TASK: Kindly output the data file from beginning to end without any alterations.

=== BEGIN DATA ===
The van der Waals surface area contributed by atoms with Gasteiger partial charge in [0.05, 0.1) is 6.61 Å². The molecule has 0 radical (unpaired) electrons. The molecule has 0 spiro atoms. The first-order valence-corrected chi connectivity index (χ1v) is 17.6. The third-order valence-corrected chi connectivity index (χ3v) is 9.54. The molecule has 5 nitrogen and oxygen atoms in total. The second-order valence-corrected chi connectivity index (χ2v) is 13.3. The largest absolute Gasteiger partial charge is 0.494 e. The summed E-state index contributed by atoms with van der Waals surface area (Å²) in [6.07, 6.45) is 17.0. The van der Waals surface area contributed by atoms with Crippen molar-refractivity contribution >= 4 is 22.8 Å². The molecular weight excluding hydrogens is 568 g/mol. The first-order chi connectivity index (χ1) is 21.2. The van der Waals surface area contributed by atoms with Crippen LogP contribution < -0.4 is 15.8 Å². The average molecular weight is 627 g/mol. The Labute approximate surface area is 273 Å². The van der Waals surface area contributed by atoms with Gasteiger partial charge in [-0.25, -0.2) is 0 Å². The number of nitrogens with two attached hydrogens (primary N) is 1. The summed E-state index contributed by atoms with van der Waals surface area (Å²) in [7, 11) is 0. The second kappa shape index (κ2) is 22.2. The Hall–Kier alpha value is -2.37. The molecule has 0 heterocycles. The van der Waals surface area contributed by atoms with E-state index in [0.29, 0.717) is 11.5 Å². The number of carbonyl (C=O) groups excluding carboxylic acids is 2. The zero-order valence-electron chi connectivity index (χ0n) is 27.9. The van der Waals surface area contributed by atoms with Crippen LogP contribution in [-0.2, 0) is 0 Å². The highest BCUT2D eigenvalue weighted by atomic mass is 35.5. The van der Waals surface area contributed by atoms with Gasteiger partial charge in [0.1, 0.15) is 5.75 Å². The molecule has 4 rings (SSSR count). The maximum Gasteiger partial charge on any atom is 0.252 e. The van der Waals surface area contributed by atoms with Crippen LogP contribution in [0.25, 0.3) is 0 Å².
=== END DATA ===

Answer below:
The van der Waals surface area contributed by atoms with Gasteiger partial charge in [0.05, 0.1) is 6.61 Å². The molecule has 0 radical (unpaired) electrons. The molecule has 0 spiro atoms. The first-order valence-corrected chi connectivity index (χ1v) is 17.6. The third-order valence-corrected chi connectivity index (χ3v) is 9.54. The molecule has 5 nitrogen and oxygen atoms in total. The second-order valence-corrected chi connectivity index (χ2v) is 13.3. The largest absolute Gasteiger partial charge is 0.494 e. The summed E-state index contributed by atoms with van der Waals surface area (Å²) in [6.07, 6.45) is 17.0. The van der Waals surface area contributed by atoms with Crippen molar-refractivity contribution >= 4 is 22.8 Å². The molecular weight excluding hydrogens is 568 g/mol. The first-order chi connectivity index (χ1) is 21.2. The van der Waals surface area contributed by atoms with Crippen LogP contribution < -0.4 is 15.8 Å². The average molecular weight is 627 g/mol. The Labute approximate surface area is 273 Å². The van der Waals surface area contributed by atoms with Gasteiger partial charge in [-0.25, -0.2) is 0 Å². The number of nitrogens with two attached hydrogens (primary N) is 1. The summed E-state index contributed by atoms with van der Waals surface area (Å²) in [7, 11) is 0. The second kappa shape index (κ2) is 22.2. The Hall–Kier alpha value is -2.37. The molecule has 0 heterocycles. The van der Waals surface area contributed by atoms with E-state index in [0.29, 0.717) is 11.5 Å². The number of carbonyl (C=O) groups excluding carboxylic acids is 2. The zero-order valence-electron chi connectivity index (χ0n) is 27.9. The van der Waals surface area contributed by atoms with Crippen LogP contribution in [-0.2, 0) is 0 Å². The highest BCUT2D eigenvalue weighted by atomic mass is 35.5. The van der Waals surface area contributed by atoms with Gasteiger partial charge in [0.1, 0.15) is 5.75 Å². The molecule has 4 rings (SSSR count). The maximum Gasteiger partial charge on any atom is 0.252 e. The van der Waals surface area contributed by atoms with Crippen LogP contribution in [0.25, 0.3) is 0 Å².